Why we need publishers (an author writes…)

The Bookseller, UK publishing’s trade newspaper, has published an online report (here) from the London International Book Fair, just concluded, on a debate that was held between the forces of Light and Dark — sorry, lost my head, between new media and the dinosaurs, erm, publishers.

The blogger mostly comes down on the side of the Brave New World. S/he, however, somewhat sabotages his/her case by the following:

Franklin however reminded us of all that some regard as arrogant, old world and out of synch with today’s changing market. He lead with one could best describe as publishers know best and all else is drose. He went on to crusade against self publishing as if it was the devil and even made the claim that , ‘Free is too much to pay for the vast majority of self-published books,’ but quickly added as any speaker would having stuck the knife in, that “It’s too much to pay for some of the books that come from publishers.”

Now, without wanting to be more of a pain in the butt than I normally am, may I point out:

  • For ‘he lead’, read ‘he led’
  • For ‘with one could best’, read ‘with what one could best’
  • For ‘drose’, read ‘dross’
  • For ‘self publishing’, read ‘self-publishing’
  • For ‘as if it was the devil’, read ‘as if it were the devil’
  • For ‘claim that ,’ read ‘claim that,’
  • Use all double or all single quotes
  • And finally, I would have broken that last sentence up into two.

I could go on and do this to the rest of the post, but kindness (and time) intervenes. My point in even doing this is not malice. I could have written the sentences above too. Because this blog, and many blogs, are reminders that what publishing adds in value is invisible, until it is not there. It adds extra eyes, to prevent us, the authors, from making all the howlers above. It adds people who have spent their lives reading, who want to make us, the authors, look good.

Publishers, although I have my doubts about many (and I am well aware many feel the same about me), are there for a reason. Any single author on his or her own has lived with his or her book for far too long to be able to see its flaws, both big and small.

So, publishers may not survive in the form they have existed in for so long. But please, let’s keep the expertise. We need it.

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  1. Monica Emerich

    April 14, 2011 - 6:51 pm

    I agree, and would add that a similar case is made for “journalism,” or what stands in for that any more with “newsworthy” being a matter of how well a blogger can promote his or her viewpoints and how quickly s/he can be picked up by Huff Post. There’s wonderful citizen journalists giving us current views onto events otherwise shrouded by governmental secrecy, but to have journalism classes steadily go the way of the dinosaur in higher education is a frightening matter.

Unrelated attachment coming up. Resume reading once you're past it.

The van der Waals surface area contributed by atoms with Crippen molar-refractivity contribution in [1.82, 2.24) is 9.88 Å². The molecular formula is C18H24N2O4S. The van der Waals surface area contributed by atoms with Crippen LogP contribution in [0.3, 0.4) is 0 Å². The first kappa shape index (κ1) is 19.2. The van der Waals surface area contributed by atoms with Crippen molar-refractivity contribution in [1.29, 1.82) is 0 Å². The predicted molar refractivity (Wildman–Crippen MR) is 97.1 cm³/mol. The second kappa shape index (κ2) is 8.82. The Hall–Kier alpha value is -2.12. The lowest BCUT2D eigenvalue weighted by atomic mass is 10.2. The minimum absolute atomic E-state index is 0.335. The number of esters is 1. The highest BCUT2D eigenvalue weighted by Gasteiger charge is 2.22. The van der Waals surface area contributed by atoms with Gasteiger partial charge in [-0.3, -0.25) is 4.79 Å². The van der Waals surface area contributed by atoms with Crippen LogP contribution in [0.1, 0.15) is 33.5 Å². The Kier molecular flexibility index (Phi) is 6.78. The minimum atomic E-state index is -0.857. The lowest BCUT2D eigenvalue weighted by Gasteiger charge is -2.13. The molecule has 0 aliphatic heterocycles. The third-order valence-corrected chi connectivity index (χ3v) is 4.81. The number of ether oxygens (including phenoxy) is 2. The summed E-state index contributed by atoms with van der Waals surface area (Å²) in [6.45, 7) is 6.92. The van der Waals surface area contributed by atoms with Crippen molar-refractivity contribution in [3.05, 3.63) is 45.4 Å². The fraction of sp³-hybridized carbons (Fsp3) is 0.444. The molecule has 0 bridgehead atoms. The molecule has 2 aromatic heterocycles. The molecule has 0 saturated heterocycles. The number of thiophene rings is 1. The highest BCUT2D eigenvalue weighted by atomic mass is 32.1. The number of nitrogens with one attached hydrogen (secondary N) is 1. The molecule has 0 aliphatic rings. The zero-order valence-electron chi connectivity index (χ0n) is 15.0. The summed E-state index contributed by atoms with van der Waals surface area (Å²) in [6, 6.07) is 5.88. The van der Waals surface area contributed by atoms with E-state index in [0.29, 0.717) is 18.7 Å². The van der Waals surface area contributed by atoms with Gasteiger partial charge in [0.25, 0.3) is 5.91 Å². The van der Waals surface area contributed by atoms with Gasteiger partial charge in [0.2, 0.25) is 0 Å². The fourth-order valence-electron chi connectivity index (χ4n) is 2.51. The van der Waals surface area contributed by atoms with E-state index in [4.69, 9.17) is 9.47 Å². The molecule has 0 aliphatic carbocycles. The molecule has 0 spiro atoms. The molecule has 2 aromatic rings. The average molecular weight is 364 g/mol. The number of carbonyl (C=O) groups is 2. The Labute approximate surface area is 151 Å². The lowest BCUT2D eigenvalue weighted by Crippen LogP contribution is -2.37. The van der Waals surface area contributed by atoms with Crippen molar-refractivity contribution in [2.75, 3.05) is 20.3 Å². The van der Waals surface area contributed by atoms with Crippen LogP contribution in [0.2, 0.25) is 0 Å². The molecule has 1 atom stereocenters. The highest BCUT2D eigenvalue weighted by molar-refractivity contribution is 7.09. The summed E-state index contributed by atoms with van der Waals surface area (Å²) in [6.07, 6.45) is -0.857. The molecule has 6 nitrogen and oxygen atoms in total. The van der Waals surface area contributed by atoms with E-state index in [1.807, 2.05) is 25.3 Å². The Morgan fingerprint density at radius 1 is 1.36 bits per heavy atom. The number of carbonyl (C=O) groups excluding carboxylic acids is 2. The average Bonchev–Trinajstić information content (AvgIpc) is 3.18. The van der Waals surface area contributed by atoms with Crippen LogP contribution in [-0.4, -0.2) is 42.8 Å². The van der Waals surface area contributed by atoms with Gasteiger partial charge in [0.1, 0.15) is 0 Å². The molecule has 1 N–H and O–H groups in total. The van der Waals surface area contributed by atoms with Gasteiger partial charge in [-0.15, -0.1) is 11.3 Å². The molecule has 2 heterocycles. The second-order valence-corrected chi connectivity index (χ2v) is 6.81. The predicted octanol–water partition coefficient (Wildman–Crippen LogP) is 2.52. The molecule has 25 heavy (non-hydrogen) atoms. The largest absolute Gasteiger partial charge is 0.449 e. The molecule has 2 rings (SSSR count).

2. MJ

    April 14, 2011 - 9:51 pm

    I agree absolutely. That said, publishers are also increasingly falling down on the job. (That doesn’t argue for self-publishing as much as that the regular commercial publishers should get their act together.) I’m sorry to say that the Kindle version of “The Invention of Murder” is full of howlers, most likely the result of being scanned in by the publisher but not proofread afterwards. Phrases in italics continue in italics for several more paragraphs, and most noticeably, on many pages there are multiple random periods (/full stops) in the middle of sentences — probably the result of the scanner picking up dust on the page and reading it as periods. It is very distracting, not to say maddening. Of course, conventional publishers provide a filter that keeps the utter dreck out of the pipeline. But when they’re not keeping scores of typos out of the book, they’ve certainly eliminated one of their reasons for existing.

    • inspectorbucket

      April 15, 2011 - 7:24 am

      I’m really sorry to hear about the literals in the Kindle version of IoM: you should write to the publisher and complain — they won’t do anything until enough people do complain. Whining: The Way Forward!

  3. chris hughes

    May 21, 2011 - 11:44 am

    I’ve come back to this in sheer frustration, the result of reading a book! Now it is a very good book, The Medical Detective, by Sandra Hempel – the story of John Snow, cholera and the Broad St pump. What is making me foam at the mouth is the vast number of errors which in my innocence I believed were picked up by proof readers long before a book finds its way to the printers. For instance, ‘saterised’, ‘air freshner’, ‘fourty’ and the use of the word ‘cannon’ instead of ‘canon’. I am now proof reading the book myself rather than reading it! What is worse, this is a book written by Granta who I assumed would actually care whether they were producing quality or shoddy. But having seen in the past month on the Six O’Clock BBC News ‘jeopody’ and ‘fiancie’, as well as ‘duel carriageway’ and ‘gardner’ on the local news, perhaps I just need to take relaxation classes before my blood pressure explodes!

  4. inspectorbucket

    May 21, 2011 - 12:05 pm

    Probably deep breathing is best… I needed some last time I was in the States. According to (I think) NBC, there is an island in the Mediterranean called ‘Cypress’. Watching televsion is *such* an education!